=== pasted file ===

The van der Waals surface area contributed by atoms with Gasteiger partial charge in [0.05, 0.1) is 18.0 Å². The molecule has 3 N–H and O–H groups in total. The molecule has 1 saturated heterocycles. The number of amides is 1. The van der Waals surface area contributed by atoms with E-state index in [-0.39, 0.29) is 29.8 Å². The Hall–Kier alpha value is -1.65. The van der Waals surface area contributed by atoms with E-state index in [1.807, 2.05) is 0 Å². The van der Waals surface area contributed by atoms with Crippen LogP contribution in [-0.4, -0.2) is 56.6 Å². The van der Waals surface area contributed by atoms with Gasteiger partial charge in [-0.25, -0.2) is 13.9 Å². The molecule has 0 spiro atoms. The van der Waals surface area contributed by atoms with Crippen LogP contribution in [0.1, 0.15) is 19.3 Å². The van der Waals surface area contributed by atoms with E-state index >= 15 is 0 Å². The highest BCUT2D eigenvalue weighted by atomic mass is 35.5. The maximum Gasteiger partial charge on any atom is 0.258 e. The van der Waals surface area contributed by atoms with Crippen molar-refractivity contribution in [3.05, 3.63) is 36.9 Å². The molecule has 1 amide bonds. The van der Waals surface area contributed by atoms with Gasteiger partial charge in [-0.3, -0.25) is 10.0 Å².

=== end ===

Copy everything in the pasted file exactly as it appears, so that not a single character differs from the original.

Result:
The van der Waals surface area contributed by atoms with Gasteiger partial charge in [0.05, 0.1) is 18.0 Å². The molecule has 3 N–H and O–H groups in total. The molecule has 1 saturated heterocycles. The number of amides is 1. The van der Waals surface area contributed by atoms with E-state index in [-0.39, 0.29) is 29.8 Å². The Hall–Kier alpha value is -1.65. The van der Waals surface area contributed by atoms with E-state index in [1.807, 2.05) is 0 Å². The van der Waals surface area contributed by atoms with Crippen LogP contribution in [-0.4, -0.2) is 56.6 Å². The van der Waals surface area contributed by atoms with Gasteiger partial charge in [-0.25, -0.2) is 13.9 Å². The molecule has 0 spiro atoms. The van der Waals surface area contributed by atoms with Crippen LogP contribution in [0.1, 0.15) is 19.3 Å². The van der Waals surface area contributed by atoms with E-state index >= 15 is 0 Å². The highest BCUT2D eigenvalue weighted by atomic mass is 35.5. The maximum Gasteiger partial charge on any atom is 0.258 e. The van der Waals surface area contributed by atoms with Crippen molar-refractivity contribution in [3.05, 3.63) is 36.9 Å². The molecule has 1 amide bonds. The van der Waals surface area contributed by atoms with Gasteiger partial charge in [-0.3, -0.25) is 10.0 Å².